As Steve Saling sat in his wheelchair on the stage at Everett High School (EHS) earlier this month, his eyes darted back and forth to the rims of his glasses, where a special computer program registered the words he wanted to choose and then the computer read the sentence aloud to those gathered to hear him speak.
“I never imagined I would be in a nursing home when I was only in my 40s, but no one ever thinks disability will strike them,” said Saling to the students in the Allied Health Academy. “Because of the amazing ice bucket challenge last summer, everyone knows about ALS, which is what I have.”
Saling is the designer and best advocate for the Leonard Florence Center for Living (LFCFL) on Chelsea’s Admiral’s Hill, and he and several of the students under teacher Sue Lomas have become well acquainted with Saling. They’ve also become educated on the new, state-of-the-art home that he helped to design as ALS began to get a stronger and stronger grip on his life and eventually bound him to a wheelchair.
Several of the students have participated in the annual ‘Walk for Living’ and Lomas will be honored at the walk this year for spearheading a new relationship between EHS and the LFCFL. In large part, the relationship has been mutually beneficial as the students in the Allied Health have been amazed at what Saling has accomplished.
“To take an individual who has had so much taken away from them and give them back as much independence as technology will allow is a very, very powerful achievement,” Saling said. “We are making a huge difference in these lives.”
Saling grew up near Atlanta and attended Auburn University, where he gained a degree in landscape architecture. After a foray in 2005 to Italy to learn how to make wine, Saling said he returned to the U.S. and settled in Boston, where he had an office overlooking Boston Common and was a top designer in town.
“Life was good,” he said. “At the same time I moved to Boston, though, I began to experience an odd weakness in my left hand. It was a couple times a week the pencil would drop out of my hand as I wrote. After many tests, on Friday, Oct. 13, 2006 – one month after my 38th birthday and my son had been born – I was diagnosed with ALS. It has been very difficult; I can’t say it hasn’t. Not being able to move or speak is absolutely terrible, but other things have gotten better. My capacity to experience enjoyment has actually increased. It’s a matter of redefining normal.”
Part of coping with the disease, however, was how Saling teamed up with Barry Berman of the LFCFL to design a new, cutting-edge care center for those with ALS and MS – a living community now known as the Green House, a first of its kind in the area.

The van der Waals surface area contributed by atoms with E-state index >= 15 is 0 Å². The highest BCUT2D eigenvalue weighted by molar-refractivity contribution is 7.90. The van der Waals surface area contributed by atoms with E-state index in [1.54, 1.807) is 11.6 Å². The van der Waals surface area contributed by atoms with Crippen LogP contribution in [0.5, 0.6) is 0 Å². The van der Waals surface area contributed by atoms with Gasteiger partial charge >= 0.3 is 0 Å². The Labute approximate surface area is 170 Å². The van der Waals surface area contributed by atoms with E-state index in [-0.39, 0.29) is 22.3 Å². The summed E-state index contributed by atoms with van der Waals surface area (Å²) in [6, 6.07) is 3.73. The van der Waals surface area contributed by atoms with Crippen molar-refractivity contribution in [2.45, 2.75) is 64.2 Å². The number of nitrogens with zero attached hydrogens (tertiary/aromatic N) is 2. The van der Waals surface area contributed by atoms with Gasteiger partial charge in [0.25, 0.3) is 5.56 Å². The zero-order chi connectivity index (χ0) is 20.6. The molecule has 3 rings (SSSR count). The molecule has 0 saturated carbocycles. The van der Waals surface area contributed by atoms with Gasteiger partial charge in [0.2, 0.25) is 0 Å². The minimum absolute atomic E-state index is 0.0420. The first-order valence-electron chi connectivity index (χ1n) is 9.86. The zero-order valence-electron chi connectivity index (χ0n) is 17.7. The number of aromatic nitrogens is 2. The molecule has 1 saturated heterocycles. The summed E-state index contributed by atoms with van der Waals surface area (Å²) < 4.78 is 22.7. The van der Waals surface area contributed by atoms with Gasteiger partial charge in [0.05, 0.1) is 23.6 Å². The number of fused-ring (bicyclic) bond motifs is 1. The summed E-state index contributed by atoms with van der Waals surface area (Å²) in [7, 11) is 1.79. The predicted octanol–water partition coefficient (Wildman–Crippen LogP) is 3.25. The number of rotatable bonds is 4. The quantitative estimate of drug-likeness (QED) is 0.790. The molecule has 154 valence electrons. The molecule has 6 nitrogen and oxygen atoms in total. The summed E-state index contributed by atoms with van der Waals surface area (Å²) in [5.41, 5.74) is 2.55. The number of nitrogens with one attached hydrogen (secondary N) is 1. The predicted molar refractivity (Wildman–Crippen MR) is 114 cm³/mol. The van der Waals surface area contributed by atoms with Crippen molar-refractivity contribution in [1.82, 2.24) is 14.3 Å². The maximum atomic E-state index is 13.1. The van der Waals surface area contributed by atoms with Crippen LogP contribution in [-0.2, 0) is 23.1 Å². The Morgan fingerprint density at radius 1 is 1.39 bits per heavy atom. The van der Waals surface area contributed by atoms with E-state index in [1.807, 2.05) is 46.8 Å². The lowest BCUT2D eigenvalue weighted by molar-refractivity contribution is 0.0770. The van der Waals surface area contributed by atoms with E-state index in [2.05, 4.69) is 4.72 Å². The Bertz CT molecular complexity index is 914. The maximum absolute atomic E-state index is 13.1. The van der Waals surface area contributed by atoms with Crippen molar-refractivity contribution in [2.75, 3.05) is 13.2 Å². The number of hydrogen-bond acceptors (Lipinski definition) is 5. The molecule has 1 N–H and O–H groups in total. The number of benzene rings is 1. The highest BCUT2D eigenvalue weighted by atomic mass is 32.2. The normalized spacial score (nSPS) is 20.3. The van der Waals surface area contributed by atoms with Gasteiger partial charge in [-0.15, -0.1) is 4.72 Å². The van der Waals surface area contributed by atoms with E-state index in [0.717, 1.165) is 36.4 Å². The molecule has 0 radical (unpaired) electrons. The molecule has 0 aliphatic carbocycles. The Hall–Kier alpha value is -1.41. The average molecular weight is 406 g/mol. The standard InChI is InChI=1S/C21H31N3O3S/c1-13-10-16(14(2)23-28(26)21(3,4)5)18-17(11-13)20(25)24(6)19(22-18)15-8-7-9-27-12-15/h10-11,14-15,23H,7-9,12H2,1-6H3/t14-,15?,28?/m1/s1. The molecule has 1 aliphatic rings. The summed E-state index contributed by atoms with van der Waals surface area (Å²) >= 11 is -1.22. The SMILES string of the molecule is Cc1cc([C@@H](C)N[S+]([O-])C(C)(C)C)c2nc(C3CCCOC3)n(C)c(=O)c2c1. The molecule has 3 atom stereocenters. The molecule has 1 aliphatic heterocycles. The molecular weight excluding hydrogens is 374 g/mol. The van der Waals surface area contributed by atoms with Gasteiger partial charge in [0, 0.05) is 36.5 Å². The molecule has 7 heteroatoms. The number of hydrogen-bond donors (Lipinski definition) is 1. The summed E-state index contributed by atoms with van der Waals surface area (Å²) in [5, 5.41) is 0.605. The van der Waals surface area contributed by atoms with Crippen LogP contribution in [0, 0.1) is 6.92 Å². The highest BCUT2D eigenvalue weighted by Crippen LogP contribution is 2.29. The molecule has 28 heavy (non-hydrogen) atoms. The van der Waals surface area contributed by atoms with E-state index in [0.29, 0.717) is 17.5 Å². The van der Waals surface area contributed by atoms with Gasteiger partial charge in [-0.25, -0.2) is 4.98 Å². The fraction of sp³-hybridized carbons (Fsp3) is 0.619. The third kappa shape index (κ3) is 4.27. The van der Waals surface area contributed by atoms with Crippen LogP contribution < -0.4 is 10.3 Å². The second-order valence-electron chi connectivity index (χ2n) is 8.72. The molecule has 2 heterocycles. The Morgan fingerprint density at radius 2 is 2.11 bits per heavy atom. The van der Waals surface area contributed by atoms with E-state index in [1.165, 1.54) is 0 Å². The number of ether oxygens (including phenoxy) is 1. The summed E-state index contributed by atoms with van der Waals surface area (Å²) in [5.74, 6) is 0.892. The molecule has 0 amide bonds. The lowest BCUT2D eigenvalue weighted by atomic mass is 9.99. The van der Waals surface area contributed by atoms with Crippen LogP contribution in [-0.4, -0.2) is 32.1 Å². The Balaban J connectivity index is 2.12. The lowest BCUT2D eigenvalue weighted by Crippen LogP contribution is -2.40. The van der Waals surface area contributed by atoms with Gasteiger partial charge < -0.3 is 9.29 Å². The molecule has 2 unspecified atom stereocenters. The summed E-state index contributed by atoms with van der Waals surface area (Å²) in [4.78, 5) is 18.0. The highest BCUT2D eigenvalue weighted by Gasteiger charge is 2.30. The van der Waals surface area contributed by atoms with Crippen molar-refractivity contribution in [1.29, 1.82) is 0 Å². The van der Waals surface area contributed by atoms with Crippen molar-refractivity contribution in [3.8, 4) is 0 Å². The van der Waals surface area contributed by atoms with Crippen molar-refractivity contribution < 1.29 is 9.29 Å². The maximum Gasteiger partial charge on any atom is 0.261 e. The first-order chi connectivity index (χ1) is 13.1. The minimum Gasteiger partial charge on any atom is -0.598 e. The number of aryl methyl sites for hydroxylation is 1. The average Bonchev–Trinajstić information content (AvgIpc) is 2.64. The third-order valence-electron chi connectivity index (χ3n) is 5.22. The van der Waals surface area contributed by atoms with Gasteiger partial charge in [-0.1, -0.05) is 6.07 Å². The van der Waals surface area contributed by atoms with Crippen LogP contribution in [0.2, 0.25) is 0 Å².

Before the disease completely disabled him, Saling researched ALS and found that the quality of life after five years was terrible. Many were confined to hospitals, looking at the ceiling. Many chose to die, he said, as soon as they could no longer live on their own.
Saling wasn’t interested in that.
“I chose to prove them all wrong,” he said.
Using his knack for design, he began to create a home that was fully controlled by computer command.
The television is turned on and off via computer software, as are the blinds.
The elevator is controlled in the same way – as is the entire living area.
“I can smell, hear, feel, taste and experience everything the same way,” he said. “My brain isn’t affected and I am as smart as I ever was, and probably smarter. I am the same person. My body’s just stopped working. Technology has evened the playing field. There is no physical disability on the Internet. If we met on the Internet, you would never know I was in a wheelchair and cannot speak…I can control everything where I live through computer commands. It is the perfect solution. It is very easy and anyone can teach it to themselves. The 21st Century has filled a void for the disabled. Until medical science proves otherwise, technology is the cure…ALS was not the end of my life, just a change in its direction.”
Saling called on all the students
to participate in the ALS Walk for Living on Sept. 27 at Admiral’s Hill in Chelsea to help raise funds to be able to construct more Green Houses like the one he lives in.
“Everett High School and Chelsea High School have been incredible supporters for us,” Saling said. “I think Chelsea High had a bigger turnout last year, but I think Everett can beat them this year.”
“Yes!” responded the enthusiastic students in the audience.